The stud sensor pictured here was something like $15. I assume it uses ultrasound to penetrate the walls during detection mode, but I'm not really sure. It might use oscillating magnetic fields, or maybe vaporized unicorn saliva. Anyway, it will sense the change in density behind the wall and light up the LED array to tell you exactly where the edge of the stud is. It also projects a handy red line upward for marking. Since old plaster and lath is much thicker and denser than modern drywall (thanks to the heavy cement lath treatment under the base coat and skim coats of plaster), this stud sensor has a "Deep Scan" mode to penetrate that extra-heavy wall.

For added security, this stud sensor also has a sensor that detects live electrical current. This element HAS to be oscillating magnetic fields that will induce a bounce-back signal in copper wires. It's a nice feature, not only for avoiding the wires when hanging a picture, but for tracing the wires through the walls when installing new light fixtures.

As much as I love homeowner hilarity, I have no desire to puncture a pipe or clip a wire. A stud sensor is an easy to use tool that lets me put my nails exactly where I intend for them to go.

1. It makes a loud beeping sound every time I pick it up (4).

2. I've had basement floods due to a ruptured water heater, a shorted-out sump pump that failed during a hurricane and a bad electrical installation. They were always expensive and never funny.

3. This didn't really air. Houses destroyed by electrical fires aren't as funny as houses destroyed by water damage.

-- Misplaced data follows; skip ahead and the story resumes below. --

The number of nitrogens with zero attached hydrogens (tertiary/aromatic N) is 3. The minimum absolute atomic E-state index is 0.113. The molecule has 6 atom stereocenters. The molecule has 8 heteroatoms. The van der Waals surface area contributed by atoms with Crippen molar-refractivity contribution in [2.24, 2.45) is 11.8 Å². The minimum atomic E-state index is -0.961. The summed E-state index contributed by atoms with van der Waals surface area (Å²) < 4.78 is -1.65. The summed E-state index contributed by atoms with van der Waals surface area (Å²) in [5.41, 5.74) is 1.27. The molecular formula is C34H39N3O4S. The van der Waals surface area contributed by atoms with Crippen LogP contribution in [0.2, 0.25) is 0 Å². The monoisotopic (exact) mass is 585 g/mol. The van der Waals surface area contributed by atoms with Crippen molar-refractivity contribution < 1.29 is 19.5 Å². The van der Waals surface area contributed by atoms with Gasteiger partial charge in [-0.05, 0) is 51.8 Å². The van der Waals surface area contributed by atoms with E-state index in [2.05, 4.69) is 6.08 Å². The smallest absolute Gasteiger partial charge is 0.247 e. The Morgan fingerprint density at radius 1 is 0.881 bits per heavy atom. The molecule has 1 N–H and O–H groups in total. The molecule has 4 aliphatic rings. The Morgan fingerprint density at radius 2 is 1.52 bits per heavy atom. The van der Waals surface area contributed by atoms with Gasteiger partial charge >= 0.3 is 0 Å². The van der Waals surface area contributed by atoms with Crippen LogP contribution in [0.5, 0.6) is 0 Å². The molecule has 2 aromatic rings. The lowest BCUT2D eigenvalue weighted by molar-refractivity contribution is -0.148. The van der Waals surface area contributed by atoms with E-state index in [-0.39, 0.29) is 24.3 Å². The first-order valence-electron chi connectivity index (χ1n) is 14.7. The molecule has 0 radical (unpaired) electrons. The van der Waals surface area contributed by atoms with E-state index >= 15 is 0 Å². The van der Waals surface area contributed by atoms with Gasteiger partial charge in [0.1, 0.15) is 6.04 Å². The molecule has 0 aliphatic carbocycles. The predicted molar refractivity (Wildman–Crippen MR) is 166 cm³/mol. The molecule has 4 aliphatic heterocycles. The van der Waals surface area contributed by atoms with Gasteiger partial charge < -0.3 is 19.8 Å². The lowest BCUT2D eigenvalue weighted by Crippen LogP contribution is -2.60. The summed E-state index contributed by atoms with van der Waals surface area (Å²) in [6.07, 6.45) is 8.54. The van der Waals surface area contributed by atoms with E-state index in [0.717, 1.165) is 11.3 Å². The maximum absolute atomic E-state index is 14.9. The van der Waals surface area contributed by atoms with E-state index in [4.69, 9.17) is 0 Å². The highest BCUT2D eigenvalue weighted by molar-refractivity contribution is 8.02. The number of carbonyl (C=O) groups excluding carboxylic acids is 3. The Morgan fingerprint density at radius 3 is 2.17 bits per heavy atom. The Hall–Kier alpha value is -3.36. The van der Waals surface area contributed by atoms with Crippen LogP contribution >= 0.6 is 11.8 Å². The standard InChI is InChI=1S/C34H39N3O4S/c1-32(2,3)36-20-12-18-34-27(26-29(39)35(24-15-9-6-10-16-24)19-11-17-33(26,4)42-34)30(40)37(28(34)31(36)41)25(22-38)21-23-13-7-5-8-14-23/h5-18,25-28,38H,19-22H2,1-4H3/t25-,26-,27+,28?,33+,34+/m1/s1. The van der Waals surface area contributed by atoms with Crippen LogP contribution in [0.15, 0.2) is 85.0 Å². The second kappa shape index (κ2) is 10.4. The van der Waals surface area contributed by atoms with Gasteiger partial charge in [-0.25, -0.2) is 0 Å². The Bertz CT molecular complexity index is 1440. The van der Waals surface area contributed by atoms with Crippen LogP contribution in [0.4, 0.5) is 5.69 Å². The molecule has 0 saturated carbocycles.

4. And I make this joke every time I pick it up. Never gets old.

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  1. I have one of these as well. And my brother makes the same joke... of course, he had to explain it to me (brothers never associate "stud" with each other).

    There was, way on back in my childhood, a low-tech version that was simply a gimbal-mounted magnet. It would lift itself up when passed over a nail, which meant you did a lot more scanning and sliding around before you found the darn thing.

    1. Yeah, that's an old joke - just as funny the 1000th time as the first, i.e. not very (but what the heck).

      My father-in-law told me about holding a magnet and running it across the wall, feeling for the pull of the nails. I tried it, then went out and bought the stud sensor.

  2. Your insecurity over other people's Nick At Nite habits were fun to read, Tony. At least I remember that trope, and have lived my way into it a few times. Ignorance is a great way to begin learning.

    1. No Nick at Nite for me. I watched both of those over-the-air: "Dick Van Dyke" in reruns, "All in the Family" when it first aired. I remember when it switched to "Archie Bunker's Place", too.

      I would offer this slight tweak: we all start ignorant, but it's awareness of your own ignorance that is the start of learning.

  3. Now this is an interesting theme for the A-Z. Had no idea there was a too such as this. Guess because we have concrete walls.

    1. For concrete walls with an overlay of drywall, there are usually face-studs - strips of wood that are glued to the concrete. The drywall is attached to these face-studs with screws. This stud sensor would probably work to find them.